Automakers face big fines in Europe for missing CO2 targets


Smokestacks pollution air quality

Smokestacks pollution air quality

As global leaders meet in Poland to hammer out details about how to meet Paris Climate Accord targets, a new study shows that European automakers aren't introducing electric cars nearly fast enough to meet European standards—and the delay could cost them.

The European Union has set the strictest limits on carbon-dioxide emissions from cars anywhere on the planet: 95 grams of CO2 per 100 kilometers, which would require cars there to average the equivalent to about 57 miles per U.S. gallon.

And most of Europe's automakers aren't meeting that standard.

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A new study published by PA Consulting, a global consulting firm based in London, shows that 8 out of Europe's 13 largest automakers have fallen behind and will face serious fines for missing the standard according to a report in the Times of London (subscription required.) The automakers include, Volkswagen, Ford, Fiat Chrysler, Mazda, Hyundai, BMW, Daimler, and the PSA Group.

The fines take effect in 2021 and will vary by how much each automaker has missed the targets. Volkswagen, Europe's largest automaker, faces the largest fines of almost $1.6 billion (1.4 billion euros), equal to about 10 percent of the company's annual earnings.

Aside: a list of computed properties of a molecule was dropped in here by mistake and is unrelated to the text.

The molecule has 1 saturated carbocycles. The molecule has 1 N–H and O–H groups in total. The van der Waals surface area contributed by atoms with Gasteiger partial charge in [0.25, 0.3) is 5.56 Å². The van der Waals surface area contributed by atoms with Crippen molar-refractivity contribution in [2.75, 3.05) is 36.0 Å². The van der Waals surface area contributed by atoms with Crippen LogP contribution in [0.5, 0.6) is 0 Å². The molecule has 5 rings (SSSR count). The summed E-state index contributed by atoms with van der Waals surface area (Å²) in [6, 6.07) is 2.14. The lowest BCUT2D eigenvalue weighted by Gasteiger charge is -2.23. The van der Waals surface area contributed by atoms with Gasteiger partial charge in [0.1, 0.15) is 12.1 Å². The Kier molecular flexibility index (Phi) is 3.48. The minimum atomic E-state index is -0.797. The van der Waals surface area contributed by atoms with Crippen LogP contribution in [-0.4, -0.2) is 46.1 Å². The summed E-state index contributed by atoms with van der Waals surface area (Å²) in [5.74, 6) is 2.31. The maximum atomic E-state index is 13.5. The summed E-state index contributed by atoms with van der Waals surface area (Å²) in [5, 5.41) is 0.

French automaker PSA, parent of Peugeot, Citroen, and GM's former European arm, Opel, faces a fine of $682 million, about 20 percent of its annual earnings. 

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Volkswagen has announced serious efforts to build and sell electric cars, investing $11 billion to build electric cars by 2023 and develop up to 10 new electric cars.

Even with such efforts, though, electric car sales remain slow in Europe, amounting to just 0.6 percent of the market in Britain in June, for example. Another study showed that emissions of CO2 from new cars in Europe rose for the first time last year, as automakers focused on reducing emissions of nitrogen oxides from diesels over reducing CO2 emissions.

Through a joint advocacy organization, the Society of Motor Manufacturers and Traders, automakers have said the standards are too rigid and called for more public charging stations to make electric cars easier for consumers to choose.

 
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